Please don’t, Mr. President
What could be worse than having that “verbal agreement” that allows China to fish in the Philippines’ exclusive economic zone (EEZ)? Talking about it in the President’s State of the Nation Address (Sona).
That’s the warning Supreme Court Senior Associate Justice Antonio Carpio has aired, as he pointed out the grave danger that could arise if President Duterte talks about the alleged fishing deal during his Sona on July 22, as he said he would.
“The moment he makes that statement in the Sona, it is a final confirmation that the verbal agreement is now a legal agreement binding on the Philippines and China. We cannot get out of it anymore,” Carpio said.
“It is still a verbal agreement so we can still get out of that, but if the President will mention it in the Sona, it becomes binding on us and that means China can fish in an area at least 59 times larger than Scarborough Shoal,” he added.
The scenario painted by Carpio is a grim one, for it virtually gives China an all-access pass to the West Philippine Sea (WPS).
To begin with, the supposed deal Mr. Duterte made with Chinese President Xi Jinping in 2016 appears to be totally lopsided. In exchange for not blocking Filipino fishermen from the Philippine-owned Scarborough, or Panatag Shoal, the Chinese would be allowed to fish farther, on Reed Bank, a rich fishing ground within the country’s 370-kilometer EEZ.
Such deal is a win-win for China, and a total loss for the Philippines. With this agreement, Mr. Duterte would be single-handedly giving away Philippine ownership of Panatag Shoal, which China seized in 2012 after a two-month maritime standoff but the claim for which the Philippines has not relinquished.
It was this island-grabbing that prompted the Philippine government to seek redress against China at the Permanent Court of Arbitration in The Hague. In 2016, the arbitral tribunal upheld the Philippines’ maritime rights and invalidated China’s sweeping claim over the South China Sea — a legal victory that, however, the Duterte administration shelved in favor of its foreign policy pivot to China.
Now, the so-called Xi-Duterte “verbal agreement” threatens to compound the Philippines’ disadvantage. As Carpio pointed out, Filipinos are only allowed to fish outside the lagoon, thus making us “terribly at the losing end of that agreement, because we are opening the entire WPS to China’s fishing fleet.”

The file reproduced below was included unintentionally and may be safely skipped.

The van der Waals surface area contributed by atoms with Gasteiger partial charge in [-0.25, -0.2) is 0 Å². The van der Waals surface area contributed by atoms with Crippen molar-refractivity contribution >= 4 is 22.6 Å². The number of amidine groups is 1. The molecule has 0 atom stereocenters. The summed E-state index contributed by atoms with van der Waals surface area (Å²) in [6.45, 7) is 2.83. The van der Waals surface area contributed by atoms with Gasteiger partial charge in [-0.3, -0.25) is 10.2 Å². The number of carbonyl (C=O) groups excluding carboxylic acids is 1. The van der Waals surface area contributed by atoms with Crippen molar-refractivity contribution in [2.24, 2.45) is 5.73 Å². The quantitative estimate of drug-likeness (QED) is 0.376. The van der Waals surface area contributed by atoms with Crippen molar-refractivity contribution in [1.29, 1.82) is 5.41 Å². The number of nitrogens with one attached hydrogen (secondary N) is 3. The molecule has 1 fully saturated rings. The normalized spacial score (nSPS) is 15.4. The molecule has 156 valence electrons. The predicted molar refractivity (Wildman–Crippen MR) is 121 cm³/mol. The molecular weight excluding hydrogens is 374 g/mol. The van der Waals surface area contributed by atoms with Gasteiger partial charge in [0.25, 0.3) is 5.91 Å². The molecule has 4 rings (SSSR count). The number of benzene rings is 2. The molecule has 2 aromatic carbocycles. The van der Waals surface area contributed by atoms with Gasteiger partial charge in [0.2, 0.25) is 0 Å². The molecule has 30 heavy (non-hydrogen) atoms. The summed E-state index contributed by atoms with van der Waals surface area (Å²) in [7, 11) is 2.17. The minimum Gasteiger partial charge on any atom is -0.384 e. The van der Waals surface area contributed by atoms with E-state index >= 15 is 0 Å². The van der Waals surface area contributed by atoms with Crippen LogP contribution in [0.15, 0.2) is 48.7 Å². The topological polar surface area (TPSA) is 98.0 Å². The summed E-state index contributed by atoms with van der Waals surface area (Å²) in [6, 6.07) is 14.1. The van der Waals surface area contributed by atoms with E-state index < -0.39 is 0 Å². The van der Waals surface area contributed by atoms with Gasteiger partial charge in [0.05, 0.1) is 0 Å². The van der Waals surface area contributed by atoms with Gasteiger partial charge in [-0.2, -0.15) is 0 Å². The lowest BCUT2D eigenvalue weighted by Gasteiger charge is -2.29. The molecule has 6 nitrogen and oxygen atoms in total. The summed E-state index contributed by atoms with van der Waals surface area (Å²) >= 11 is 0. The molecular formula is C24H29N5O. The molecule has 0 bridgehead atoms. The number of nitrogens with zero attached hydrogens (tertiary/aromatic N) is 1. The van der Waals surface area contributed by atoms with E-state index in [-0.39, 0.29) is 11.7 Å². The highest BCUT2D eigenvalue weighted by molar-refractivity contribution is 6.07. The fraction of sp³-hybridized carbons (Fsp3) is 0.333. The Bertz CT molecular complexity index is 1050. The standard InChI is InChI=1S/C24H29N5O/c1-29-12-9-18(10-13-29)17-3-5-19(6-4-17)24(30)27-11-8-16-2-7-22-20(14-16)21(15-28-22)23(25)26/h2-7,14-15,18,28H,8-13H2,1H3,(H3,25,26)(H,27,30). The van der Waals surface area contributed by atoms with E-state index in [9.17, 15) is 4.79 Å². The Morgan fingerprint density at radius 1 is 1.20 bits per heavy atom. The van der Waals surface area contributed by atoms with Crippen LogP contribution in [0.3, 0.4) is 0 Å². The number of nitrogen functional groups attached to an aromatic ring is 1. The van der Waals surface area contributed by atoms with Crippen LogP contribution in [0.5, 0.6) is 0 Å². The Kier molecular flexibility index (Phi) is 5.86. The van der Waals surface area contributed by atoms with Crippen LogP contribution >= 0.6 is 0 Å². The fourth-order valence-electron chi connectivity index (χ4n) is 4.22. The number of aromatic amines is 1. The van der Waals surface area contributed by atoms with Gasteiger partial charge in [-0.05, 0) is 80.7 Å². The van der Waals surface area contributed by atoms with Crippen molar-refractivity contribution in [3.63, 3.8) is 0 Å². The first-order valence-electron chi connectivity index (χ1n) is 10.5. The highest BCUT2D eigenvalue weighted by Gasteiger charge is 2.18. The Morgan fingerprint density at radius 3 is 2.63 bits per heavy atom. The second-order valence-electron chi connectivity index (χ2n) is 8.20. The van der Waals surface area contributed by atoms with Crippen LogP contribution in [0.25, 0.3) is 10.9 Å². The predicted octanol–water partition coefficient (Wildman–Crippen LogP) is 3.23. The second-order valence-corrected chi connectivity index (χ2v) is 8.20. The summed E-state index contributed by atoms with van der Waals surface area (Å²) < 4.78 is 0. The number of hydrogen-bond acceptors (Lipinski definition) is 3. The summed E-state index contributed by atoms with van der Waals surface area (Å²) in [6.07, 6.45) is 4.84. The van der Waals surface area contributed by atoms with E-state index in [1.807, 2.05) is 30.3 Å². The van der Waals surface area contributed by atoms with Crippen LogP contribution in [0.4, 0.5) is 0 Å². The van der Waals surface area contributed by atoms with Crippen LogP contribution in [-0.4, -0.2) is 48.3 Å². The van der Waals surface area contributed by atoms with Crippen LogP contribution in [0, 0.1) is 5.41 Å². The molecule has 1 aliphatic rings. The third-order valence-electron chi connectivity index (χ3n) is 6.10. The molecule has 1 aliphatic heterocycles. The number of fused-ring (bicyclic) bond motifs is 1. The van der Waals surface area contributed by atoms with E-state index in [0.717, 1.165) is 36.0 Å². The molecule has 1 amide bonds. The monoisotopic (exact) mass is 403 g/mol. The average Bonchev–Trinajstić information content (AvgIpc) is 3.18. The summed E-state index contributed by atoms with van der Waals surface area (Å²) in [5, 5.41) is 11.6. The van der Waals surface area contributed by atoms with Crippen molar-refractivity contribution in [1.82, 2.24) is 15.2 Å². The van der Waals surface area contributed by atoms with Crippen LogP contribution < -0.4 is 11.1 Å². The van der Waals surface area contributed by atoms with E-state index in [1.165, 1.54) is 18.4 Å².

“You know China has the largest fishing fleet in the world. Their fishing fleet looms all over the oceans and seas all over the world. It will take them a very short time to deplete the Reed Bank or even the WPS. You can see what’s [already] happening. Fish stock [in the area] has gone down,” Carpio said.
If officially enforced, the deal would harm thousands of Filipino fishermen and their families and communities, who have for generations depended on the bounty of the area for their livelihood.
As it is, they are now at the mercy of the formidable Chinese, with their far superior fishing boats and destructive fishing methods, which have led to the widespread destruction of reefs and the marine environment in the area.
But not even the recent violence at Reed Bank, when a Chinese vessel rammed and sank a Filipino fishing boat and left 22 Filipino fishermen floating in the sea, can seemingly shake the Duterte administration’s sweetheart relations with Beijing.
Mr. Duterte would be committing even bigger transgressions against his own people should he make rash actions to give China the license to reap what exclusively belongs to the Filipinos in their EEZ.
Where are his more rational-thinking Cabinet members who should provide wise counsel and inform him about the folly of transforming this blob of a deal—the details of which the Senate, for one, has yet to scrutinize and approve, as the Constitution requires—into official policy by giving it a place in his Sona?
The Sona is the Chief Executive’s annual address to the Filipino nation, where he formally spells out the policies and road map of his government.
As the July 22 address will mark the second half of his term, Mr. Duterte would do well to revisit his oath, listen to the majority of Filipinos who want him to protect the country’s rights in the WPS, and heed the counsel of well-meaning and patriotic voices even if they are not within his preferred circle.
Every Filipino, in fact, should beg the President not to confirm the deal in his Sona, said Carpio. “I think we should all tell everybody to tell the President, ‘Please don’t say it.’”
Yes — Mr. President, please don’t.
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